Owens: Elan supplements its organic growth with new client and portfolio acquisition. On average, we convert or launch 40-50 new portfolios a year, and over time, we have built a very efficient engine that guides partners through a proven process that we continually seek to improve. In the first quarter, we purchased an existing book of business from another company. This purchase was unique in that it included existing agent business, including several banks and credit unions, which boosted our quarterly gain.


Q: Disruption is happening across all segments of financial services. How does Elan help smaller banks and credit unions stay on top of rapidly changing technologies and consumer demands?

Owens: I think a big part of the appeal of the Elan model is that we have the capabilities of a large bank with resources specifically for Elan. We can easily adapt to changing customer preferences and industry demands and pass on these capabilities to our partners. As an example, Elan was able to offer new digital technology, including mobile pay capabilities and location services, to our more than 1,400 bank and credit union customers that would not normally have the resources to bring these to their customers. We continue to build out our digital capabilities from a servicing perspective as well, even as branch and call center interactions remain a critical part of a card program’s success.


Q: How would you describe the changes we’ve seen in card regulation, and how does Elan make it easier for its clients to navigate those requirements?

Owens: The current regulatory environment is dynamic and detailed. We always focus on doing what’s right for the client and helping them maintain a high level of trust with their customers. Sales integrity is a great example. Elan has an onboarding process that ensures we receive proof of the applicant’s consent to apply, along with robust reporting and fraud-detection mechanisms to safeguard the integrity of the business.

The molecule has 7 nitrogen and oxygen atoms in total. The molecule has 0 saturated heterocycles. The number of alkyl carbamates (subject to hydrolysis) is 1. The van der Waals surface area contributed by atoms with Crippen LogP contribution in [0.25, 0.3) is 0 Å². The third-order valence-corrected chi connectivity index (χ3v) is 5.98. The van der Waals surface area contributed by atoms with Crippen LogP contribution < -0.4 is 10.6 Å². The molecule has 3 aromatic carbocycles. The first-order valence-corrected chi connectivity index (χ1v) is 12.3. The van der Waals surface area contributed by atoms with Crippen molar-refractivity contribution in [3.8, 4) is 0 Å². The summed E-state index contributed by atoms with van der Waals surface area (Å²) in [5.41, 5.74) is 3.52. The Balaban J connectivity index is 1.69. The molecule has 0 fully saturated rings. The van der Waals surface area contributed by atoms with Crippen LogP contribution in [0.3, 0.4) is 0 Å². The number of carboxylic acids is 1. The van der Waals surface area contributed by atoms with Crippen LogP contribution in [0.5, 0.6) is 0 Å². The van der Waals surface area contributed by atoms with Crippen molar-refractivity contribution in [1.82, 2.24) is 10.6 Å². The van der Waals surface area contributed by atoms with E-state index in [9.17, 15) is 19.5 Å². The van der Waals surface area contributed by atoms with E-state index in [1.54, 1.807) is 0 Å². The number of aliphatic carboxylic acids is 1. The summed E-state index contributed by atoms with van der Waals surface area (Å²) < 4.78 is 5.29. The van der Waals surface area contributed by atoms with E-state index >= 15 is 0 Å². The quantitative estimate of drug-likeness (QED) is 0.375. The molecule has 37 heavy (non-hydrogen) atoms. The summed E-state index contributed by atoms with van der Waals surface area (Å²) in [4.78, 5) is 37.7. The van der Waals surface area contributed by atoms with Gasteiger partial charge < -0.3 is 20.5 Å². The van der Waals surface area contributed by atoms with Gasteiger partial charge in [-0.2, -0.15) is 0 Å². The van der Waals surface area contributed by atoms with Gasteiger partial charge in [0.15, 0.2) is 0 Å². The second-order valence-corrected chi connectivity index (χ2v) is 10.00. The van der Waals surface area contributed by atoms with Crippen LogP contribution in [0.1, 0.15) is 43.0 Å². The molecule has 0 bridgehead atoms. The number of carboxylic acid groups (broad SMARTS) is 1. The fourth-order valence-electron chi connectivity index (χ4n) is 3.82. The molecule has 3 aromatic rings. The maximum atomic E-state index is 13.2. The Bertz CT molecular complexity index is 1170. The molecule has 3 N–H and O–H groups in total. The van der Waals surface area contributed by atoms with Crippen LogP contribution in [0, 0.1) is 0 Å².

Q:  What are some of the recent Elan card products and services that you’re most proud of, and why?

Owens:  Elan has a full suite of products designed to cover the varying needs of everyone across the credit spectrum. Some are new to or re-establishing credit, others have used credit cards for decades. Some prefer a good rate; others want the best rewards for their lifestyle. We also pay attention to the ever-changing marketplace and recognize the need to respond to shifts in rewards, offers, and product features that affect customer expectations and preferences. We regularly improve our products to reflect those changes, such as the new self-service capabilities that will be available for all Elan cardholders over the course of the next year. We are also refreshing our product suite this summer, bringing our partners and their customers an even more competitive set of options.


Q: Why are you optimistic about Elan’s future growth prospects?

Owens: The rapid pace of change makes the Elan model increasingly attractive because we have the required infrastructure and resources to provide competitive and compliant products. We offer turnkey marketing programs, customer service, fraud protection and feature functionality without the need for clients to investment in human and systemic resources. Additionally, Elan owns, manages and funds all provision and credit risk, which is a critical economic benefit regardless of where we are in the credit cycle.


For more information about Elan, contact us here.

"Elan, a payments services provider, is celebrating 50 years of providing credit card services to banks and credit unions."